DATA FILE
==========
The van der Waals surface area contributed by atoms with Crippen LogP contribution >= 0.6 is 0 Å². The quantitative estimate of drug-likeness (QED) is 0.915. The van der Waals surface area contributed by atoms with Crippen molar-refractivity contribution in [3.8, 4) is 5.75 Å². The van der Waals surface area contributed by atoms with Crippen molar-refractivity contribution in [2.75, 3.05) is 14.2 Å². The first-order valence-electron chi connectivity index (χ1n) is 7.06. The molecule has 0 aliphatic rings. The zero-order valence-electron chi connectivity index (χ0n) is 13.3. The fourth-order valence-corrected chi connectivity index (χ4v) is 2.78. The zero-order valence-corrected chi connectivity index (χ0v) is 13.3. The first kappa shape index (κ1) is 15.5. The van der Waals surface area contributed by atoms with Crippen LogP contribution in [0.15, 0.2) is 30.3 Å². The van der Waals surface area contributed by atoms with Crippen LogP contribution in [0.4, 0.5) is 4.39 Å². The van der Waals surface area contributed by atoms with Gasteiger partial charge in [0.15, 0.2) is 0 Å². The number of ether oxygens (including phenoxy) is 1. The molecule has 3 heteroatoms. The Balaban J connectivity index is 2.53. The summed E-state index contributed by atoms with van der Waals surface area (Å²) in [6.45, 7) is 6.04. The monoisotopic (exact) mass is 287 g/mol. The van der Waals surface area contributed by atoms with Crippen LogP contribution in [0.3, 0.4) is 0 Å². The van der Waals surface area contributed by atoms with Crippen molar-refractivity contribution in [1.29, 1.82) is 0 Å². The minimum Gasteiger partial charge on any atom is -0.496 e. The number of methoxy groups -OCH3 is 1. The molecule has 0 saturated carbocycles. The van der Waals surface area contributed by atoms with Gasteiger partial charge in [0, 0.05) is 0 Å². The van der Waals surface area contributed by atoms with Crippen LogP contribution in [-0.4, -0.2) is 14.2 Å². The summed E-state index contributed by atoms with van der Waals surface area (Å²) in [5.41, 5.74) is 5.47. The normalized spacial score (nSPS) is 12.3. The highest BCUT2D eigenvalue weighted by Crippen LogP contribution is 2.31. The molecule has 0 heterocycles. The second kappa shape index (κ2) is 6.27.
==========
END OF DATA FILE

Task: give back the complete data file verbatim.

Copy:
The van der Waals surface area contributed by atoms with Crippen LogP contribution >= 0.6 is 0 Å². The quantitative estimate of drug-likeness (QED) is 0.915. The van der Waals surface area contributed by atoms with Crippen molar-refractivity contribution in [3.8, 4) is 5.75 Å². The van der Waals surface area contributed by atoms with Crippen molar-refractivity contribution in [2.75, 3.05) is 14.2 Å². The first-order valence-electron chi connectivity index (χ1n) is 7.06. The molecule has 0 aliphatic rings. The zero-order valence-electron chi connectivity index (χ0n) is 13.3. The fourth-order valence-corrected chi connectivity index (χ4v) is 2.78. The zero-order valence-corrected chi connectivity index (χ0v) is 13.3. The first kappa shape index (κ1) is 15.5. The van der Waals surface area contributed by atoms with Crippen LogP contribution in [0.15, 0.2) is 30.3 Å². The van der Waals surface area contributed by atoms with Crippen LogP contribution in [0.4, 0.5) is 4.39 Å². The van der Waals surface area contributed by atoms with Gasteiger partial charge in [0.15, 0.2) is 0 Å². The number of ether oxygens (including phenoxy) is 1. The molecule has 3 heteroatoms. The Balaban J connectivity index is 2.53. The summed E-state index contributed by atoms with van der Waals surface area (Å²) in [6.45, 7) is 6.04. The monoisotopic (exact) mass is 287 g/mol. The van der Waals surface area contributed by atoms with Crippen LogP contribution in [0.3, 0.4) is 0 Å². The van der Waals surface area contributed by atoms with Crippen molar-refractivity contribution in [1.29, 1.82) is 0 Å². The minimum Gasteiger partial charge on any atom is -0.496 e. The number of methoxy groups -OCH3 is 1. The molecule has 0 saturated carbocycles. The van der Waals surface area contributed by atoms with Gasteiger partial charge in [0, 0.05) is 0 Å². The van der Waals surface area contributed by atoms with Crippen LogP contribution in [-0.4, -0.2) is 14.2 Å². The summed E-state index contributed by atoms with van der Waals surface area (Å²) in [5.41, 5.74) is 5.47. The normalized spacial score (nSPS) is 12.3. The highest BCUT2D eigenvalue weighted by Crippen LogP contribution is 2.31. The molecule has 0 heterocycles. The second kappa shape index (κ2) is 6.27.